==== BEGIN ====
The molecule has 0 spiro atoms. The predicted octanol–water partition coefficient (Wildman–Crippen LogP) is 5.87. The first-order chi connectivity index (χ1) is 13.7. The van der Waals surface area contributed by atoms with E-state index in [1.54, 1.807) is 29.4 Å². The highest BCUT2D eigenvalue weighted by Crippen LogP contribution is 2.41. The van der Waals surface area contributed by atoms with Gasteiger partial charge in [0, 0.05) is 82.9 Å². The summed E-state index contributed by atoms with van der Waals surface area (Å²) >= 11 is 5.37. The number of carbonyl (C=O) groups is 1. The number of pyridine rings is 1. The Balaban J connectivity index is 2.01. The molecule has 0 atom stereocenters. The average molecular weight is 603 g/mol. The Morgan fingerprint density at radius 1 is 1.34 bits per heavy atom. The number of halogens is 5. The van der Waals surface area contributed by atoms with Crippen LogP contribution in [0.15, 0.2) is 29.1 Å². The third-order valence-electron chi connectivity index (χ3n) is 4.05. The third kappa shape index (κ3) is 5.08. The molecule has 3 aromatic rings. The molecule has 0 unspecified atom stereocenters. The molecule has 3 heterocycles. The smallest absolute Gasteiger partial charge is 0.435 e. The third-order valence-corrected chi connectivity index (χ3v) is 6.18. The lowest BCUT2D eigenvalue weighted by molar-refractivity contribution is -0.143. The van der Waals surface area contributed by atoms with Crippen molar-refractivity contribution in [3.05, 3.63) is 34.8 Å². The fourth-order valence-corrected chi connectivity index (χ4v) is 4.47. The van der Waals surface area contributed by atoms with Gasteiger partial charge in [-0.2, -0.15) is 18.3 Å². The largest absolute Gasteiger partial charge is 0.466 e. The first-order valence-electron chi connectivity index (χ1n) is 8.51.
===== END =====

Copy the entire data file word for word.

The molecule has 0 spiro atoms. The predicted octanol–water partition coefficient (Wildman–Crippen LogP) is 5.87. The first-order chi connectivity index (χ1) is 13.7. The van der Waals surface area contributed by atoms with E-state index in [1.54, 1.807) is 29.4 Å². The highest BCUT2D eigenvalue weighted by Crippen LogP contribution is 2.41. The van der Waals surface area contributed by atoms with Gasteiger partial charge in [0, 0.05) is 82.9 Å². The summed E-state index contributed by atoms with van der Waals surface area (Å²) >= 11 is 5.37. The number of carbonyl (C=O) groups is 1. The number of pyridine rings is 1. The Balaban J connectivity index is 2.01. The molecule has 0 atom stereocenters. The average molecular weight is 603 g/mol. The Morgan fingerprint density at radius 1 is 1.34 bits per heavy atom. The number of halogens is 5. The van der Waals surface area contributed by atoms with Crippen LogP contribution in [0.15, 0.2) is 29.1 Å². The third-order valence-electron chi connectivity index (χ3n) is 4.05. The third kappa shape index (κ3) is 5.08. The molecule has 3 aromatic rings. The molecule has 0 unspecified atom stereocenters. The molecule has 3 heterocycles. The smallest absolute Gasteiger partial charge is 0.435 e. The third-order valence-corrected chi connectivity index (χ3v) is 6.18. The lowest BCUT2D eigenvalue weighted by molar-refractivity contribution is -0.143. The van der Waals surface area contributed by atoms with Crippen molar-refractivity contribution in [3.05, 3.63) is 34.8 Å². The fourth-order valence-corrected chi connectivity index (χ4v) is 4.47. The van der Waals surface area contributed by atoms with Gasteiger partial charge in [-0.2, -0.15) is 18.3 Å². The largest absolute Gasteiger partial charge is 0.466 e. The first-order valence-electron chi connectivity index (χ1n) is 8.51.